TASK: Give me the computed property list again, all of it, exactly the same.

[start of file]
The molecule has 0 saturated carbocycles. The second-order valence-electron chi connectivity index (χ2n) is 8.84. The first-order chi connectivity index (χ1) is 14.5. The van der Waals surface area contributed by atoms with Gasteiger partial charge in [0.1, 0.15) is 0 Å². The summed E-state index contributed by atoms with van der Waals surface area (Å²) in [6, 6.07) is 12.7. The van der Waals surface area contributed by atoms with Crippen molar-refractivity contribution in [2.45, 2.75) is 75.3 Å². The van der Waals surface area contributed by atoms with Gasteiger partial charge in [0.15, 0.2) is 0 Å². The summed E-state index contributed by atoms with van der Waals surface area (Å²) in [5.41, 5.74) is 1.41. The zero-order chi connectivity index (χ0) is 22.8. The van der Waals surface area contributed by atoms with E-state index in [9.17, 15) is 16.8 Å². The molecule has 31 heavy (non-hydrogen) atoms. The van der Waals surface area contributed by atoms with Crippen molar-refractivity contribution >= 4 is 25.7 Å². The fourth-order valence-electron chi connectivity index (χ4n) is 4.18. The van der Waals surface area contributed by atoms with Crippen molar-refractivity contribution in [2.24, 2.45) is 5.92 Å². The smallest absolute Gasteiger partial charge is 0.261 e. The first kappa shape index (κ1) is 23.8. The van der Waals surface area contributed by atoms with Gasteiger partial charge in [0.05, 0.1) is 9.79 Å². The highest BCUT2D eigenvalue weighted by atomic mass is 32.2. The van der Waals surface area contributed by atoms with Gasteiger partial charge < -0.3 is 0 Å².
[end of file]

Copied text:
The molecule has 0 saturated carbocycles. The second-order valence-electron chi connectivity index (χ2n) is 8.84. The first-order chi connectivity index (χ1) is 14.5. The van der Waals surface area contributed by atoms with Gasteiger partial charge in [0.1, 0.15) is 0 Å². The summed E-state index contributed by atoms with van der Waals surface area (Å²) in [6, 6.07) is 12.7. The van der Waals surface area contributed by atoms with Crippen molar-refractivity contribution in [2.45, 2.75) is 75.3 Å². The van der Waals surface area contributed by atoms with Gasteiger partial charge in [0.15, 0.2) is 0 Å². The summed E-state index contributed by atoms with van der Waals surface area (Å²) in [5.41, 5.74) is 1.41. The zero-order chi connectivity index (χ0) is 22.8. The van der Waals surface area contributed by atoms with E-state index in [9.17, 15) is 16.8 Å². The molecule has 31 heavy (non-hydrogen) atoms. The van der Waals surface area contributed by atoms with Crippen molar-refractivity contribution >= 4 is 25.7 Å². The fourth-order valence-electron chi connectivity index (χ4n) is 4.18. The van der Waals surface area contributed by atoms with Crippen molar-refractivity contribution in [2.24, 2.45) is 5.92 Å². The smallest absolute Gasteiger partial charge is 0.261 e. The first kappa shape index (κ1) is 23.8. The van der Waals surface area contributed by atoms with Gasteiger partial charge in [0.05, 0.1) is 9.79 Å². The highest BCUT2D eigenvalue weighted by atomic mass is 32.2. The van der Waals surface area contributed by atoms with Gasteiger partial charge < -0.3 is 0 Å².